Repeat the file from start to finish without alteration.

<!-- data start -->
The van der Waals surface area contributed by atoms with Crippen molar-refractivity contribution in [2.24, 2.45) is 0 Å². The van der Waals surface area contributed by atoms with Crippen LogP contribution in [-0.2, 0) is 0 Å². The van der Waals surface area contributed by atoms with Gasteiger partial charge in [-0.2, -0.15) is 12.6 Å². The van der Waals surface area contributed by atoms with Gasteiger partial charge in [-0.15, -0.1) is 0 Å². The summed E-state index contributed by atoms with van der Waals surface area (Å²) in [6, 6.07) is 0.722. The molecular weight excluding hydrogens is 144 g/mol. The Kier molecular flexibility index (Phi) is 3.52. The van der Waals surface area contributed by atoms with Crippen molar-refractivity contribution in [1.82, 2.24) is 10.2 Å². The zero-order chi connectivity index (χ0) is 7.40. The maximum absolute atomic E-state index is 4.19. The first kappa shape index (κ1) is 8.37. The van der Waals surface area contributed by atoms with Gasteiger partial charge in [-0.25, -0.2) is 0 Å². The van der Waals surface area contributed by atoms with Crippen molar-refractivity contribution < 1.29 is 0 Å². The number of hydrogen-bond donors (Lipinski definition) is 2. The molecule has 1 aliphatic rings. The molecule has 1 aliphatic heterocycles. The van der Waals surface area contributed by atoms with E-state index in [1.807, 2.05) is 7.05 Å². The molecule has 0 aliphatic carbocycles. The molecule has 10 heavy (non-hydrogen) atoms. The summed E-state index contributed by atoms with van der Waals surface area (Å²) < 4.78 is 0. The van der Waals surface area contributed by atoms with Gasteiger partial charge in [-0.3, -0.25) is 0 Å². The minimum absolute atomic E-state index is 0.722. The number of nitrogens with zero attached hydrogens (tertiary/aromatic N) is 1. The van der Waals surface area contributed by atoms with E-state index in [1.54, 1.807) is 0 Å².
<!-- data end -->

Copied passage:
The van der Waals surface area contributed by atoms with Crippen molar-refractivity contribution in [2.24, 2.45) is 0 Å². The van der Waals surface area contributed by atoms with Crippen LogP contribution in [-0.2, 0) is 0 Å². The van der Waals surface area contributed by atoms with Gasteiger partial charge in [-0.2, -0.15) is 12.6 Å². The van der Waals surface area contributed by atoms with Gasteiger partial charge in [-0.15, -0.1) is 0 Å². The summed E-state index contributed by atoms with van der Waals surface area (Å²) in [6, 6.07) is 0.722. The molecular weight excluding hydrogens is 144 g/mol. The Kier molecular flexibility index (Phi) is 3.52. The van der Waals surface area contributed by atoms with Crippen molar-refractivity contribution in [1.82, 2.24) is 10.2 Å². The zero-order chi connectivity index (χ0) is 7.40. The maximum absolute atomic E-state index is 4.19. The first kappa shape index (κ1) is 8.37. The van der Waals surface area contributed by atoms with Gasteiger partial charge in [-0.25, -0.2) is 0 Å². The van der Waals surface area contributed by atoms with Crippen molar-refractivity contribution < 1.29 is 0 Å². The number of hydrogen-bond donors (Lipinski definition) is 2. The molecule has 1 aliphatic rings. The molecule has 1 aliphatic heterocycles. The van der Waals surface area contributed by atoms with E-state index in [1.807, 2.05) is 7.05 Å². The molecule has 0 aliphatic carbocycles. The molecule has 10 heavy (non-hydrogen) atoms. The summed E-state index contributed by atoms with van der Waals surface area (Å²) < 4.78 is 0. The van der Waals surface area contributed by atoms with Gasteiger partial charge in [-0.3, -0.25) is 0 Å². The minimum absolute atomic E-state index is 0.722. The number of nitrogens with zero attached hydrogens (tertiary/aromatic N) is 1. The van der Waals surface area contributed by atoms with E-state index in [1.54, 1.807) is 0 Å².